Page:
The “stinking place” on Sydney’s shore
Before the European settlers developed it, the locale we now know as Coogee was a large food bowl for the local Aboriginal people. The thickly forested shoreline was prime habitat for kangaroos and wallabies and there was an abundance of fish in the ocean. But the area was also afflicted by a terrible smell, thought to be the result of the particularly pungent varieties of seaweed that washed onto the beach and rotted there. The Aboriginal people used the word “koojah” – which means “stinking place” or “bad smell” – to describe the vicinity. When the white settlers arrived, they liked the sound of “koojah” and created an Anglicised version, Coogee, without asking the locals what the word actually meant.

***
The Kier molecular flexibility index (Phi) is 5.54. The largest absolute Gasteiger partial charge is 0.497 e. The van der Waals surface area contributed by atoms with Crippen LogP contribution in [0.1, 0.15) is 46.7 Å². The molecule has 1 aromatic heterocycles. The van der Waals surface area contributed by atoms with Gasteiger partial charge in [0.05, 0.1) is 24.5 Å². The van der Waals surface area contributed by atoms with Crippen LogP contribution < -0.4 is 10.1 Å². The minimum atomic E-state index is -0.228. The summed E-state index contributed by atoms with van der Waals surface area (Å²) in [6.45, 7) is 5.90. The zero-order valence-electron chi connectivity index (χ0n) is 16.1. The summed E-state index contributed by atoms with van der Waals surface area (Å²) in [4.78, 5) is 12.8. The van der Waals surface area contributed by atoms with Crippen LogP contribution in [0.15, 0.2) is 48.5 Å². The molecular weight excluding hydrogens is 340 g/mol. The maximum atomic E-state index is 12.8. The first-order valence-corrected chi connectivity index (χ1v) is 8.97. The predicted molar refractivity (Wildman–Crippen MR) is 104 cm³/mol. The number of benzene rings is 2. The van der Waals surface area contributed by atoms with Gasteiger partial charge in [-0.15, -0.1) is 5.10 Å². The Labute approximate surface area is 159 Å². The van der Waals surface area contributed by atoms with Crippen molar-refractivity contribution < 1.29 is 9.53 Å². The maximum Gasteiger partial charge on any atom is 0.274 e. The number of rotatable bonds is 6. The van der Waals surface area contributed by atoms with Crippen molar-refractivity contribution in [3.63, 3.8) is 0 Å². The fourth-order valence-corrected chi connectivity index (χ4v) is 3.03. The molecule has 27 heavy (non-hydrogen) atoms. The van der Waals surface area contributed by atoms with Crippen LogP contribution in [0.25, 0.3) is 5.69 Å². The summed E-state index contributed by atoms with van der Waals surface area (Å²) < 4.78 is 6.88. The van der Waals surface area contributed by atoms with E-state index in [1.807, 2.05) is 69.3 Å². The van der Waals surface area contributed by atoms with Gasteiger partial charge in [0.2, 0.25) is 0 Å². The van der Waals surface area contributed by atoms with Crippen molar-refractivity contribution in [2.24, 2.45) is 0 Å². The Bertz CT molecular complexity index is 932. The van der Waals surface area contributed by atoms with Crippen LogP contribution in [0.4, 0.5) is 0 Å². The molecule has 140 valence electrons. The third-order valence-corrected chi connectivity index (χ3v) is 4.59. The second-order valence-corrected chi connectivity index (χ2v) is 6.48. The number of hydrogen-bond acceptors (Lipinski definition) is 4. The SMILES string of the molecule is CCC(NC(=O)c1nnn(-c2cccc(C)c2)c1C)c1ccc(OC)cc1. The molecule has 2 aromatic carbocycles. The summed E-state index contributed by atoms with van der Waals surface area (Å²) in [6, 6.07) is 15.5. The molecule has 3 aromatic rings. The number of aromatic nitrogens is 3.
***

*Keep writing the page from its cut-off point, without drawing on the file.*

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PHOTO CREDIT- Alex Kess Photography/State Library of New South Wales